I tend to avoid the whole “if you want to boycott Israel, give up your computer/cell phone/Wasserman Test” theme, given that it’s used so much (by those better at presenting it than me), and because the boycotters tend to turn to their preferred tactic (ignoring you) when presented with this argument.

But, for some reason, the BDSers at Cornell took great offense at accusations of hypocrisy that flooded the Twit-o-sphere once they were outed as WIX users (i.e., Israel non-boycotters).  And their OUTRAGED response demonstrates the rhetorical atrophying that takes place when you spend time shouting at your opponents, rather than actually debating them.

If you sweep away all the usual accusations of distortion and insincerity directed at critics, and wild (unsubstantiated) claims of growing success of the BDS “movement,” the nut of Cornell SJP’s argument can be summed up in their statement that “BDS is a tactic, not a principle, let alone a call for abstention.”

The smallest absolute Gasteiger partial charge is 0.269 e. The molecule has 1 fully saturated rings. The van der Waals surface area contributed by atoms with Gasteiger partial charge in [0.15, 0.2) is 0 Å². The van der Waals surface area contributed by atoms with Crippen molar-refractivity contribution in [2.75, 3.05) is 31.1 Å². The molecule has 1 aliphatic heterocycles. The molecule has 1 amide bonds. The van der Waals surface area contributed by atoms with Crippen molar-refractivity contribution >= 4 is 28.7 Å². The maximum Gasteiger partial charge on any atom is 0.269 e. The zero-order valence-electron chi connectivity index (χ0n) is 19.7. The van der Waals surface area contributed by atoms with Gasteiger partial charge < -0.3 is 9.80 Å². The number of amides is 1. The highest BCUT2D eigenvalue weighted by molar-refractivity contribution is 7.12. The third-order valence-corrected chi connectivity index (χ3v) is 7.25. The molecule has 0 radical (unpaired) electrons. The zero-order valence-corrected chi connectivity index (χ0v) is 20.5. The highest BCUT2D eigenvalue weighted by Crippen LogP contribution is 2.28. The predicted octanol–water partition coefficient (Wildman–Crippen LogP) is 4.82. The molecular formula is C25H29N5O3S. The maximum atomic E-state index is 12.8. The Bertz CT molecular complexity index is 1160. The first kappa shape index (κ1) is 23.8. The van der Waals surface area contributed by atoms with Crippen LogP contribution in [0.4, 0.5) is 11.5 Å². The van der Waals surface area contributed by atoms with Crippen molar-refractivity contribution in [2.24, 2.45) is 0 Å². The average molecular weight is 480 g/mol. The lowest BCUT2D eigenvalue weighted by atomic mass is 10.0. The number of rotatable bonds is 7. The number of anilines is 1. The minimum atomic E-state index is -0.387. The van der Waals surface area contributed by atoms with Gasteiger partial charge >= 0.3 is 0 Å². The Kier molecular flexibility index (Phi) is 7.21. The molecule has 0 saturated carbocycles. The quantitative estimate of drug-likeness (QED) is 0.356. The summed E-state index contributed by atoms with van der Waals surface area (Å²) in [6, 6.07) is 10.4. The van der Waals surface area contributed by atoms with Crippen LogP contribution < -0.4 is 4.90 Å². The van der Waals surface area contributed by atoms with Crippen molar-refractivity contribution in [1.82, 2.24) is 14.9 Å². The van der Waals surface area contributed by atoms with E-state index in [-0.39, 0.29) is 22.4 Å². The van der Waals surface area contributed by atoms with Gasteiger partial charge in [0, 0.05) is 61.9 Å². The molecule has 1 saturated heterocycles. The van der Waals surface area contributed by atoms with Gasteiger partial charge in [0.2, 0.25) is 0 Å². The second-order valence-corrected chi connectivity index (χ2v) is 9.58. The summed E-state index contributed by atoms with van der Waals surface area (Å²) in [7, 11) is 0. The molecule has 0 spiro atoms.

You might be surprised that I’m actually in sympathy with part of this argument, in that I’ve pointed out for years that BDS is simply a tactic (albeit the Cornell SJP does not explain the “Apartheid Strategy” propaganda campaign this tactic supports, nor the ultimate goal of the “movement”).  And their reference to not being required to be “beautiful souls” was a welcome philosophical reference (even if they used rock lyrics rather than Hegel to explain the concept).

Now I could point out that throwing away every piece of technology that makes use of Israeli components or code requires genuine effort and sacrifice, while selecting one free (non-Israeli) web hosting service vs. WIX does not (implying that the boycotters are too lazy to live by even the simplest application of their alleged principles).  But I think this lighter argument (which they actually address) missed a more important point (which they ignore).